Ciao a tutti!
How is everyone? It seems like ages since I’ve written. I’m still here! I’ve just been doing other writing! Anyway, I thought I’d check in and give you a run down of the last few weeks.
I just want to say how much I like my little patch of Italy. I was just trying to describe it to a friend and it all sounds so obscure. Quaint but obscure. I don’t know how much I’ve ever described the house and the setting so here goes. My house is in a little hamlet which is a 5 minute walk from the main road. In the hamlet there are maybe 5 habitable houses and one of those, mine, is split into four separate dwellings. There’s a few rustic buildings littered about too which are falling apart and have tree’s growing through the middle of them. Everything in the area used to be owned by a large farming family. “My” house is about 145 years old . My specific bit covers three floors and is over and under the next door neighbour’s section of the house in a very odd configuration. Another neighbour entirely owns a room directly underneath my kitchen. It seems strange but according to my investigations with the neighbours, it’s always been like that. There are often chickens roaming outside around the houses and there’s a couple of dogs that seem to regularly come here from several miles away to chill out on the front steps. One of them is the size of a small horse. Batfink the cat dislikes them intensely and so requires an escort to and from the house.
The community is really nice. My immediate next door neighbour is always dropping us food and fruit/veg. She’s been taking me on several tours of the area and introducing me to everyone under the sun. Two doors down there’s a really nice couple that again, give us food, lots of advice and lots of DIY support and tools (he’s a metal worker by trade). There’s a couple on the other side further up towards the main road that have offered us free wood, as long as we can clear it off the land – they’re really friendly too. Further up still, 5 minutes from the house, there’s a “forno a legno” which seems to be basically a rustic sort of bakery. That’s really nice and they give us new stuff to try rather than the bog standard (saltless) loaf of bread. They own a little corner shop as well but because it basically looks like someone’s house I’ve not had the courage to go in but I’ve recently met the owner so I’ll pop in next week. I’ve never really felt like part of a community before – in London, you basically kept your eyes on the ground at all costs and speak to no-one! I don’t think we could have asked for a nicer, friendlier area.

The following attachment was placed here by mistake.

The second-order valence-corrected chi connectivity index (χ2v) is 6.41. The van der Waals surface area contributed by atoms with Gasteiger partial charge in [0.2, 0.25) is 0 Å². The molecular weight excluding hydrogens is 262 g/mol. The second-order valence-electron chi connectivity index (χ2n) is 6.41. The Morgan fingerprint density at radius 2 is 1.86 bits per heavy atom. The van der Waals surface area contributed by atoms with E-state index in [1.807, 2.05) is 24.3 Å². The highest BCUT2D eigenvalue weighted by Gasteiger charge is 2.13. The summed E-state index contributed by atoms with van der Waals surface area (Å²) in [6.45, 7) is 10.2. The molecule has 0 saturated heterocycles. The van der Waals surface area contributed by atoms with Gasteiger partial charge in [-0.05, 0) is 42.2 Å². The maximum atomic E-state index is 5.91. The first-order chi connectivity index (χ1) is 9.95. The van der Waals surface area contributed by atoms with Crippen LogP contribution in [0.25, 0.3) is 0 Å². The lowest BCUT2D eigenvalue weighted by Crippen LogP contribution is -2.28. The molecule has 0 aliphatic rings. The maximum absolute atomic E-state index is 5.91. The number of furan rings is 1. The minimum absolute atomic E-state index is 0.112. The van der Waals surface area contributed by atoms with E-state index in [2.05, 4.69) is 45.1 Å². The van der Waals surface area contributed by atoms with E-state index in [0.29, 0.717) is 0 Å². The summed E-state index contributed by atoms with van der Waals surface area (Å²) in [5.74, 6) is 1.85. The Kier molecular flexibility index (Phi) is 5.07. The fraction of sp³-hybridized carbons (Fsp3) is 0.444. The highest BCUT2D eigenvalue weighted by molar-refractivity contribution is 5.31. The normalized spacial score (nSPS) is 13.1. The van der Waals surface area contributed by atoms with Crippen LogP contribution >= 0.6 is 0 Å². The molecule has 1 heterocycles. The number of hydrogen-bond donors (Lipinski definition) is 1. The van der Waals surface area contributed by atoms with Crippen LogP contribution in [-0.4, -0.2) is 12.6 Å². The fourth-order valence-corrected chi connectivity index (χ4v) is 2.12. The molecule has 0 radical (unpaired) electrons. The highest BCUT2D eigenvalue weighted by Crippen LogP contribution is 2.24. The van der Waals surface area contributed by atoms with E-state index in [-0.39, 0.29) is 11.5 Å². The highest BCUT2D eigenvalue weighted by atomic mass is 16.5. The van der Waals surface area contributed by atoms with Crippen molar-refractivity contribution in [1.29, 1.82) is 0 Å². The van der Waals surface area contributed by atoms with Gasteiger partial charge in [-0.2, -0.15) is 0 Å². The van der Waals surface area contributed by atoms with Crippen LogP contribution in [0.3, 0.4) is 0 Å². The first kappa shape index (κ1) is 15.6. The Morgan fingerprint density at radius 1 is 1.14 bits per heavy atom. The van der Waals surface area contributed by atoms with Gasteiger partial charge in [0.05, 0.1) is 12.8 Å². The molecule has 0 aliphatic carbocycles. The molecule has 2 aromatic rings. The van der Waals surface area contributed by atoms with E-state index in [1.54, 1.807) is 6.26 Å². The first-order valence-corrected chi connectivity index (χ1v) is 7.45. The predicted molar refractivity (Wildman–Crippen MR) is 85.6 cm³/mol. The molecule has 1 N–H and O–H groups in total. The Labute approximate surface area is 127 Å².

Out and about
We’ve had some Italian friends over the last couple of weekends which has been lovely. Everyone seemed to like the house and the area. We tried a couple of “traditional English” meals – an afternoon tea for one of the lunches and a roast dinner with our other friends. For my Italian friends that haven’t come across those yet, an afternoon tea generally consists of sandwiches, then scones with clotted cream (the best thing possibly in the world – alas, you don’t have it here!) and strawberry jam and then sometimes cakes. Roast dinners are usually a lump of meat (I’m vegetarian so substitute it with something else), roast potatoes, yorkshire puddings (not a pudding!) and maybe another vegetable dish covered in gravy (a type of sauce). Both seemed to work out ok!
The countryside here at the moment is spectacular with all the autumn colours. Unfortunately I didn’t take out the decent camera so the photo’s are a bit poor. I’m hoping to go out later this week when it’s sunny to get some nice ones.
Fai da te
In the DIY sense, we’ve finally finished putting up the panels around the bath using bits of wood left over from the kitchen and put some beading up around it. It’s had duct tape around the bath for ages to protect the lumpy weird concrete the builder used to mount it. So it looks really nice now in comparison, despite my bad sealant efforts.